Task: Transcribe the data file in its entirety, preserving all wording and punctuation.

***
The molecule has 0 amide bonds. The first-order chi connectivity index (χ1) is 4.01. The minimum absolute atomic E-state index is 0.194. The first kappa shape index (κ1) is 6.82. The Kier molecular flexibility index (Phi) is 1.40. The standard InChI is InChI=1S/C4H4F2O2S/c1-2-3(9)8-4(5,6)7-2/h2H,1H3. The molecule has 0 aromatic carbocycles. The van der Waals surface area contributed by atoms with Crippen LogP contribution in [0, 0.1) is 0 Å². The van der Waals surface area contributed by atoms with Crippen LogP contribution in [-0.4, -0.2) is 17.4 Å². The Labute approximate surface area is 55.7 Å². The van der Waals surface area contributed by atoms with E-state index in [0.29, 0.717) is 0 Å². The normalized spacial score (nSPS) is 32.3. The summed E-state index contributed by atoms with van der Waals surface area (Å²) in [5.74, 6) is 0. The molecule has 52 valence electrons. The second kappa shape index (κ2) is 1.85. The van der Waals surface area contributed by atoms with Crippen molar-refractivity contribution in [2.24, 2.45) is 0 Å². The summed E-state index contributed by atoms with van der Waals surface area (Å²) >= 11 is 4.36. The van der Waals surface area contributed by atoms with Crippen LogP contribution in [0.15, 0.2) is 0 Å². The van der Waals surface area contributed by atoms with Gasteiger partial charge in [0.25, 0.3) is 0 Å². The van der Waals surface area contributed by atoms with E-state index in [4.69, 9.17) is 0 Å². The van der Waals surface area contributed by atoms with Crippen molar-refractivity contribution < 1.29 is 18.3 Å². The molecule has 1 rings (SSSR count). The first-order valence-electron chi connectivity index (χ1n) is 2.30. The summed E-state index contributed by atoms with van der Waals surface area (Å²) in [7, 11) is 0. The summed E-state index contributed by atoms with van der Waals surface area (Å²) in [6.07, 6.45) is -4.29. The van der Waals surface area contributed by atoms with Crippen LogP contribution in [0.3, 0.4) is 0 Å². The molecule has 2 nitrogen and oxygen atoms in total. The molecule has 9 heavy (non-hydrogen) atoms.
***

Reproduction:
The molecule has 0 amide bonds. The first-order chi connectivity index (χ1) is 4.01. The minimum absolute atomic E-state index is 0.194. The first kappa shape index (κ1) is 6.82. The Kier molecular flexibility index (Phi) is 1.40. The standard InChI is InChI=1S/C4H4F2O2S/c1-2-3(9)8-4(5,6)7-2/h2H,1H3. The molecule has 0 aromatic carbocycles. The van der Waals surface area contributed by atoms with Crippen LogP contribution in [0, 0.1) is 0 Å². The van der Waals surface area contributed by atoms with Crippen LogP contribution in [-0.4, -0.2) is 17.4 Å². The Labute approximate surface area is 55.7 Å². The van der Waals surface area contributed by atoms with E-state index in [0.29, 0.717) is 0 Å². The normalized spacial score (nSPS) is 32.3. The summed E-state index contributed by atoms with van der Waals surface area (Å²) in [5.74, 6) is 0. The molecule has 52 valence electrons. The second kappa shape index (κ2) is 1.85. The van der Waals surface area contributed by atoms with Crippen molar-refractivity contribution in [2.24, 2.45) is 0 Å². The summed E-state index contributed by atoms with van der Waals surface area (Å²) >= 11 is 4.36. The van der Waals surface area contributed by atoms with Crippen LogP contribution in [0.15, 0.2) is 0 Å². The van der Waals surface area contributed by atoms with Gasteiger partial charge in [0.25, 0.3) is 0 Å². The van der Waals surface area contributed by atoms with E-state index in [4.69, 9.17) is 0 Å². The van der Waals surface area contributed by atoms with Crippen molar-refractivity contribution < 1.29 is 18.3 Å². The molecule has 1 rings (SSSR count). The first-order valence-electron chi connectivity index (χ1n) is 2.30. The summed E-state index contributed by atoms with van der Waals surface area (Å²) in [7, 11) is 0. The summed E-state index contributed by atoms with van der Waals surface area (Å²) in [6.07, 6.45) is -4.29. The van der Waals surface area contributed by atoms with Crippen LogP contribution in [0.3, 0.4) is 0 Å². The molecule has 2 nitrogen and oxygen atoms in total. The molecule has 9 heavy (non-hydrogen) atoms.